Nintendo haul just normal business, says Customs


The Australian Customs and Border Protection Service yesterday said the seizure of a number of R4 cartridges which allow piracy on Nintendo’s DS and DSi handheld consoles was just part of normal business for the agency.

The legality of selling the device in Australia is currently up in the air, due to the fact that Nintendo recently took legal action against RSJ IT Solutions, a retailer which operates the website and had been selling the R4 cartridges.

However the video game manufacturer settled out of court with RSJ, leading to the defendant’s law firm to claim no precedent had been set.

Asked yesterday to comment on its view of illegality of the R4 devices — which were seized along with other assets for a total reported value of $1.3 million — Customs said it had seized the good under the the Notice of Objection Scheme in the Trade Marks Act 1995, which it commonly used.

“On 29 January 2010, Customs and Border Protection seized approximately 150 items suspected of infringing Nintendo’s trade marks,” a spokesperson for the agency said in a statement.

“In accordance with this Scheme, the importer agreed to forfeit these items to Customs and Border Protection. Customs and Border Protection will dispose of these forfeited items.”

“The decision to take legal action is made by the registered objector. The court will determine any penalties that would be imposed.”

The agency said it had worked with industry to build a better understanding of the scheme over the past few years, which had resulted in “a steady increase” in the number of intellectual property noticed of objection in force.

“During 2008-09 we made 2,158 seizures of suspected counterfeit or pirated goods, comprising a total of 794,580 items with a total retail value of over $11 million,” the agency said.

Customs’ statement echoes a statement by Nintendo yesterday that the agency “regularly” detects counterfeit Nintendo products such as games and controllers hitting Australian shores. “Customs regularly contact us to advise that they have detected in particular counterfeit Nintendo products being shipped into Australia,” said a Nintendo spokesperson in an emailed statement.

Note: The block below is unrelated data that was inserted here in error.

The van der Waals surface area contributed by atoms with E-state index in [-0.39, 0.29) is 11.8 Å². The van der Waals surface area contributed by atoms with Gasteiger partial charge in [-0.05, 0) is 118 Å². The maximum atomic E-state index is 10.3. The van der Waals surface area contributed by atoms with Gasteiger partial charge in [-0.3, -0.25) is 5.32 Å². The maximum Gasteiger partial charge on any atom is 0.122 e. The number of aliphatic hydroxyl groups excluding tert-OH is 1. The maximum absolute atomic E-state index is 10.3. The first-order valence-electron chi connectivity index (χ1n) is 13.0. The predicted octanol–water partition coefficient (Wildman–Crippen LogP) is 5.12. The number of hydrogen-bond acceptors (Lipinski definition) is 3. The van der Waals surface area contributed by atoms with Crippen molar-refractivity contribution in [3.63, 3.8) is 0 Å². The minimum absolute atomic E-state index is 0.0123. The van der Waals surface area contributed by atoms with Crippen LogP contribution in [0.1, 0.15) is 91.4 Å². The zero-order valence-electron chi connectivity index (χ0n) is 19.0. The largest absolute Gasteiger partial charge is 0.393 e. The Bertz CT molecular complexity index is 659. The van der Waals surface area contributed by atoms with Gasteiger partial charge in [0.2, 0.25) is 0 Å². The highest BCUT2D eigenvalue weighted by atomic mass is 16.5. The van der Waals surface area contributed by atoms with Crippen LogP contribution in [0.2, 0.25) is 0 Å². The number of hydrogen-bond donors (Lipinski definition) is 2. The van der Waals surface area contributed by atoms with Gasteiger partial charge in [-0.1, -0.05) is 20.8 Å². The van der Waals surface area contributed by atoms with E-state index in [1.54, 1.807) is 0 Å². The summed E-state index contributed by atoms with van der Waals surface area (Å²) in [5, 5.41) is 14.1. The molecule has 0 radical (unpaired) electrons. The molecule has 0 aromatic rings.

They generally forward photos of the products and ask us to determine whether they are counterfeit and if so, whether they want the products seized.” Customs will then send a seizure notice to the importer of the goods, the spokesperson said, who can object to the seizure. “However, this has (to Nintendo‚Äôs knowledge) never occurred,” they said of possible objections.

Image credit: R4


  1. I think it’s worth asking the question why Nintendo is suddenly so proactive about cracking down on pirates? (Or at least putting so many media releases out about it)

    Is it because Nintendo’s revenue from the Wii has dried up because of the slow release of new games? Or is it because people realise the Wii is basically a one-trick pony (although it’s a very good trick)?

    All I know is that Nintendo only started to push this message after Wii sales dropped, revenues plummeted and coverage turned negative.

    Come on Renai, do some digging. :)

    • I’ll look into it. I suspect from prior experience with multinationals that it’s a global push which has been handed down from head office in Japan, rather than a strong local push.

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